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Business Culture: Decision Making

Cultural Context

The French are dedicated, detail-oriented businesspeople who value formality, individualism, propriety, privacy, and respect for authority. The French are not big risk takers, and aren't quick to embrace change. It is important to aim for a win-win solution to every issue, and to base decisions on facts and agreements that everyone can trust and benefit from.

There is a complex hierarchy in place that often involves cumbersome bureaucracy—extensive labor laws and a complex system of social benefits and protections can slow down the process, so it is important that visitors exercise patience.

The French tend to focus on long-term objectives and will encourage personal relationships between parties. It is essential that foreigners remain polite and cordial, but not assume that overly friendly behavior will be acceptable. It is better to be reserved, pleasant, and focused on "proper" behavior and manners than it is to smile excessively, laugh out loud, or exhibit "outgoing" mannerisms. Professionalism is the key to being accepted as an outsider.

Power Structures

Decisions are generally made at the top of a centralized hierarchy, but not without consultation with everyone who has been privy to the decision-making process. For this reason, successful interaction with everyone in the company is crucial.

Most organizations are centralized with an important figurehead at the top of the hierarchy. These leaders can appear dictatorial and authoritative, but may in fact be direct, open communicators and cautious businesspeople who want all the facts. The more prepared with information and details a foreigner is, the better impression he or she will make.

Key Contacts

Because they have a distinct separation between business and personal life, the French exhibit a strong sense of privacy and can appear closed-natured—until the much sought-after business relationship is established.

Your French counterparts will expect your team and theirs to be equally ranked, not only professionally, but in terms of education. Research the background of the company you are interested in, and research their team. Assemble a compatible team to represent your company. 

French professionals work within a complex and highly valued network of business associates, relationships, and alliances. For this reason, it is imperative that foreigners refrain from speaking negatively about business professionals from other French companies they may have had dealings with—word gets around.

Communicating Styles

Prepare for a business discussion as you would an intellectual exercise: learn your material, be concise, and hone your articulation craft. The French are direct communicators who are not afraid to ask specific, sometimes difficult questions. Prepare for this with a carefully considered presentation, and try not to take this behavior as confrontational. In fact, the French are impressed by good debating skills that demonstrate a strong intellectual capacity for the information. Confrontational behavior, exaggeration, and high-pressure sales or persuasion techniques will almost certainly be counterproductive.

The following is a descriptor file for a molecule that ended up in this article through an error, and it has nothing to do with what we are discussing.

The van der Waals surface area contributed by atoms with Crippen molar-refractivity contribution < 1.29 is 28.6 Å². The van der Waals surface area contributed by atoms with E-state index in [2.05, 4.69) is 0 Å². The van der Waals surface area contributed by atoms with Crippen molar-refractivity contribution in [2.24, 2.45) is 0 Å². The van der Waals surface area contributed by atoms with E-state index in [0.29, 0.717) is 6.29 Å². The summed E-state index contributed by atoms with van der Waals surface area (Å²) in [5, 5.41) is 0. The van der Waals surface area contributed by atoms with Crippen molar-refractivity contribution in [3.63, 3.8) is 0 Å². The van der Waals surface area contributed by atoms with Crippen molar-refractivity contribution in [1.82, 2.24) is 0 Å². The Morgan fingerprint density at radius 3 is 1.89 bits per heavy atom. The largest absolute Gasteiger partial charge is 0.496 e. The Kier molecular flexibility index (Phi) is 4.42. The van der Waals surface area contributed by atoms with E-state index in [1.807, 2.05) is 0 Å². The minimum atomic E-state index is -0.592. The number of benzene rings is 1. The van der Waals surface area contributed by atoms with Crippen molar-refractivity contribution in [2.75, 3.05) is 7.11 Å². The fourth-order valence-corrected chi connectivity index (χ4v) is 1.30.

If you don't know French, offer an apology. It won't hurt to learn and use a few key phrases, and doing so will indicate a commitment to a long-term relationship. Written communication between parties in France is formal, and there is quite a bit of it.

Moments of silence are rare in business meetings with the French, and foreigners can expect to be cut off and spoken over—but do not be offended, as this is more a sign of enthusiasm than of rudeness. In general conversation, a low voice and gracious behavior are sure to garner a favorable and respected response.

The French tend to organize their presentations to focus on parts of the other side's material that are illogical or unclear. Arguments are made with an analytical, critical perspective, articulated clearly and with some degree of wit. Eye contact is frequent and intense, which can be intimidating to people less familiar with this practice.

The French often say that North Americans lecture rather than converse. Canadian and American businesspeople could make a favorable impression by employing an engaging, inquisitive, and respectful brand of communication and debate.

Implementing Agreements

The French prefer precise, highly-detailed contracts and will insist on combing over every word until it reads exactly right. Show respect for the process and be patient—this is for everyone's benefits and not a stalling tactic or doubt-inspired practice.

If you have access to a reliable translator, having your business documents translated would make a favorable impression.

The French will usually not make concessions unless the logic used in their arguments has been defeated. Although they may communicate and debate using a highly emotional intensity, the essence of an argument must remain logical and fact-based. In the event that an impasse in negotiations is impeding the decision-making process, the French will ask for a break or ask for another meeting at another date.